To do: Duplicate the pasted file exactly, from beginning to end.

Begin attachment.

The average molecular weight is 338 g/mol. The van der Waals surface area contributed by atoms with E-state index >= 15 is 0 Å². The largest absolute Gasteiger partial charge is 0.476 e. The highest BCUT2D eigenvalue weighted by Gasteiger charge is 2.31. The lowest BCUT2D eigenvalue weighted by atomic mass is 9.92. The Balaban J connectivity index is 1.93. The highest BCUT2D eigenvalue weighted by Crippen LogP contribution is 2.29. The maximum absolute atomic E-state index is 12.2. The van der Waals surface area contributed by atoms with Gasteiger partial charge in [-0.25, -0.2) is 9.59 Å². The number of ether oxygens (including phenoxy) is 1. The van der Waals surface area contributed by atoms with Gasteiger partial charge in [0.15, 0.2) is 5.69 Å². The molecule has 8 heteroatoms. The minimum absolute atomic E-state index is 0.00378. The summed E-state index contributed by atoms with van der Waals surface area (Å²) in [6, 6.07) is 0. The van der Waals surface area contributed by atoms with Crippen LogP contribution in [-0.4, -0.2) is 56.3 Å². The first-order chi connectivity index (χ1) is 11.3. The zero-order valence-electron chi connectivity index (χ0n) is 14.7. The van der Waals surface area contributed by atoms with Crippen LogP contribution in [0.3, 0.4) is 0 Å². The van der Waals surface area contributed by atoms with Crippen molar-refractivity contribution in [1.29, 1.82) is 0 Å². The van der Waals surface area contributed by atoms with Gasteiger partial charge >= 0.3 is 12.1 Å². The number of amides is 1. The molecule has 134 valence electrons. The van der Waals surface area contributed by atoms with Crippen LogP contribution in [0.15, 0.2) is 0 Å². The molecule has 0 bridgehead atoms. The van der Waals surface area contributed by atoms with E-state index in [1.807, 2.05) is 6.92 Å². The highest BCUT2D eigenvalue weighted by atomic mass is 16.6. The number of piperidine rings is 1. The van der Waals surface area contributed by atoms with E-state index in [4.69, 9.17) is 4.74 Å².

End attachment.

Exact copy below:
The average molecular weight is 338 g/mol. The van der Waals surface area contributed by atoms with E-state index >= 15 is 0 Å². The largest absolute Gasteiger partial charge is 0.476 e. The highest BCUT2D eigenvalue weighted by Gasteiger charge is 2.31. The lowest BCUT2D eigenvalue weighted by atomic mass is 9.92. The Balaban J connectivity index is 1.93. The highest BCUT2D eigenvalue weighted by Crippen LogP contribution is 2.29. The maximum absolute atomic E-state index is 12.2. The van der Waals surface area contributed by atoms with Gasteiger partial charge in [-0.25, -0.2) is 9.59 Å². The number of ether oxygens (including phenoxy) is 1. The van der Waals surface area contributed by atoms with Gasteiger partial charge in [0.15, 0.2) is 5.69 Å². The molecule has 8 heteroatoms. The minimum absolute atomic E-state index is 0.00378. The summed E-state index contributed by atoms with van der Waals surface area (Å²) in [6, 6.07) is 0. The van der Waals surface area contributed by atoms with Crippen LogP contribution in [-0.4, -0.2) is 56.3 Å². The first-order chi connectivity index (χ1) is 11.3. The zero-order valence-electron chi connectivity index (χ0n) is 14.7. The van der Waals surface area contributed by atoms with Crippen LogP contribution in [0.3, 0.4) is 0 Å². The van der Waals surface area contributed by atoms with Crippen molar-refractivity contribution in [1.29, 1.82) is 0 Å². The van der Waals surface area contributed by atoms with Gasteiger partial charge >= 0.3 is 12.1 Å². The number of amides is 1. The molecule has 134 valence electrons. The van der Waals surface area contributed by atoms with Crippen LogP contribution in [0.15, 0.2) is 0 Å². The molecule has 0 bridgehead atoms. The van der Waals surface area contributed by atoms with E-state index in [1.807, 2.05) is 6.92 Å². The highest BCUT2D eigenvalue weighted by atomic mass is 16.6. The number of piperidine rings is 1. The van der Waals surface area contributed by atoms with E-state index in [4.69, 9.17) is 4.74 Å².